If you have yet to wander the Camino de Santiago, you may be wondering where a pilgrim might lay their weary head for the night.
Even though the Camino de Santiago is classed as a thru-hike, all Camino routes have the necessary infrastructure to ensure there is a village or town where a pilgrim can stay each night.
Some pilgrims decide to stay in small guesthouses and hotels along the way, but most will walk a hard Camino and stay in hostels, known as albergues, on the Camino de Santiago, sharing a dorm room with fellow pilgrims.
It’s all part of the Camino experience, yet sharing sleeping space with strangers does take some getting used to as those of you who have walked a Camino de Santiago can testify to.
It’s the loss of privacy. The snorers, the windbreakers, and the belchers. The being woken up at 4.30am by the first pilgrim to hit the road, after being kept awake until 2.00am because of the fidget above you with the cheap nylon sleeping bag, tossing and turning all night long. Quality matters. Every time.
One of the strangest bump in the night moments that I experienced was during my stay in a great albergue with only 12 beds to the room. As I slipped into my sleeping bag on my top bunk and settled in for the night, I realised that the beds were a little too close for comfort. I swear, when I pressed my head into the pillow and looked across at the young man in his twenties in the top bunk next to me, we were so close, I felt as if we were sharing a double bed.
Which was a bit of a problem, as he woke me in the night, crying out for his mama while making strange noises as if he was suckling from a nipple. I know, we all had a good snigger. I didn’t have the heart to tell him in the morning, but I’m sure his nighttime antics would have been brought to his attention at some point on the Camino. This is why I recommend you bring along a pair of earplugs.
Then there’s the little problem of bedbugs. After blisters, they are the bain of a pilgrim’s life. Fortunately, I have no bedbug stories for you from the French Way, but I saw pilgrims covered in bedbug bites from head to toe. There’s little that can be done to stop them, you see. The nature of the Camino gives these little creatures the perfect opportunity to thrive.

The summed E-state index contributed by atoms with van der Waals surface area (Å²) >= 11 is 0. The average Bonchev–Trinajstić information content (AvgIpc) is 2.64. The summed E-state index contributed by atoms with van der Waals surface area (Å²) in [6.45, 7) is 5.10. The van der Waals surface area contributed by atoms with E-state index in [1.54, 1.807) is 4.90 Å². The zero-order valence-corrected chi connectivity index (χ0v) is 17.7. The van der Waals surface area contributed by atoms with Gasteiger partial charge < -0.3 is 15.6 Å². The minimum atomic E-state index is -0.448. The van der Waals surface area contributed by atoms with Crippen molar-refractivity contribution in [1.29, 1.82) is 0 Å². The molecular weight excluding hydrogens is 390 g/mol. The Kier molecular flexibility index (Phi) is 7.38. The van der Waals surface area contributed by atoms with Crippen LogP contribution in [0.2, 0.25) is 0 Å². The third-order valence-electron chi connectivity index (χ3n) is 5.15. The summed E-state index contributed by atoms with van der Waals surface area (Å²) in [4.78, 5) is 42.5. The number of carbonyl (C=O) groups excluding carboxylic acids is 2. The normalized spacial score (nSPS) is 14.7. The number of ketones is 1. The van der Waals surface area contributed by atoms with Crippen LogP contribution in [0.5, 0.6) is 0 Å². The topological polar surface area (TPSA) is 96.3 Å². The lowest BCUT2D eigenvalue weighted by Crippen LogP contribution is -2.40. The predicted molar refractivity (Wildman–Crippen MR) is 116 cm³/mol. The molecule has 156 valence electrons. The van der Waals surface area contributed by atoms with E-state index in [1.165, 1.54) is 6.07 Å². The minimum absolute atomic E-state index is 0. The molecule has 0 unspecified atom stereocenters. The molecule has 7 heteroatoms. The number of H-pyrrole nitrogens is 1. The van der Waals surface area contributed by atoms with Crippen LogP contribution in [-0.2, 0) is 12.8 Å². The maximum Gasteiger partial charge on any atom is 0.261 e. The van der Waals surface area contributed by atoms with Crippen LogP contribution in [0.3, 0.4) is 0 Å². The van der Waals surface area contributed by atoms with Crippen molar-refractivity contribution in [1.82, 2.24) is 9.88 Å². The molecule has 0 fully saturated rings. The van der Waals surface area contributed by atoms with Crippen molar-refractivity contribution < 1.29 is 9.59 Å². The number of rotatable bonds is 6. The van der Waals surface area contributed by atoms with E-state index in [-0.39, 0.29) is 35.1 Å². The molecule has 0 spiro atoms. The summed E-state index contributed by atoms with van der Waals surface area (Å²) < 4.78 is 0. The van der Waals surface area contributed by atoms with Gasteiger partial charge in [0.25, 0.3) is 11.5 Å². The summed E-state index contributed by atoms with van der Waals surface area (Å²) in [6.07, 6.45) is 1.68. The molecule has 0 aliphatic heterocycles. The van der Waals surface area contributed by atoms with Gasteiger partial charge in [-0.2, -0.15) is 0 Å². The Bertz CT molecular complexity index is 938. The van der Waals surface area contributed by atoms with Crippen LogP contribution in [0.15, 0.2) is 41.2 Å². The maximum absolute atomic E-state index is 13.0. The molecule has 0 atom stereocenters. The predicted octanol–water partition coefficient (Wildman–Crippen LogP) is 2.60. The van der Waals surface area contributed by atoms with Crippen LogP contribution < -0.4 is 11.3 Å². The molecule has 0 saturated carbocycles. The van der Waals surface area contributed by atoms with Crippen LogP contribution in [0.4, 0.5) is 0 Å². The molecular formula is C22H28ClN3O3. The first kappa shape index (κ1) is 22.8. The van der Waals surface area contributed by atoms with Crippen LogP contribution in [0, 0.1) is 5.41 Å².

Instead, one night, I remember being kept awake by a man in the bunk opposite. He scratched himself all night long. As I watched him scratch away, I started to scratch. I was itchy everywhere. After numerous visits to the bathroom to make sure I hadn’t become infested, I realised his scratching was making me feel itchy. Just like catching a yawn, my skin prickled and itched as he scratched away.
I was to face bedbugs on the Portuguese Camino on what was to be the worst night of both of my Caminos.
I rocked up a little later than my usual finishing time, as I had covered more kilometres than I intended. My lateness wouldn’t have made a blind bit of difference, I later found out. A staff member took my money and led me to a sun lounger cushion on the floor, which was to be my bed for the night. The beds had been taken hours ago, I was told.
Oh my, I thought to myself, as my body was already in agony from the day’s walk. Being just an inch thick, my mattress for the evening just about took the edge off the hardness of the floor underneath.
There were thirty other pilgrims in the room with their own cushions from hell. Well, time to get on with it, I thought. This was the Camino, after all.
Later that evening, as we all settled in for the night, I grabbed a couple of blankets: one to cover me with and one to serve as a pillow. Within ten minutes, I was scratching and itching for my life. Bedbugs. Yes, I was finally going to have my Camino bedbug experience.
There was another problem, as we all found out that night. Mosquitos. The room was full of them. I buried myself in my sleeping sack with only my face open to the air and spent the whole night cursing the little bloodsuckers. I can’t tell you the number of times I was bitten. We all were. Every pilgrim cursed and swatted the air above them. The night went on and on and on.
Around 4.00am, I decided that the church-run albergue had a secret agenda to make sure that pilgrims had at least one night of extreme discomfort.
As dawn broke and we all began to rise, I looked around at my fellow pilgrims and couldn’t help but laugh. Everyone had welts and bite marks on their faces. Until I saw my own face in the mirror, that is. I had at least 30 bites, some so close to my eyes that both eyelids were swollen.
As I thanked the staff member and went to leave, he told me to remember that the Camino was a pilgrimage, not a holiday. At that point, I realised that they did want us to suffer. What a night.
So, you may begin to understand why most pilgrims struggle with the sleeping arrangements at first. We all grunt and groan at the sound of the first snore of the night, but all forgive and forget in the morning in the clear light of day.
At some point, my tolerance levels increased as I became used to the bumps in the night. Eventually, I began to enjoy the moments before sleep, and took comfort in the soft sounds and shuffles of my fellow pilgrims.
Would I recommend staying in albergues? Definitely, it’s all part of the Camino experience.
There’s a sense of safety in numbers which adds to the feeling that we really are all in this together, walking ourselves and each other to Santiago.
Check out my e-book, A Wild Woman’s Guide to the Camino de Santiago for practical advice on preparing to walk the Camino de Santiago including snippets from my journey and stories from Camino pilgrims. Click the link to download your copy.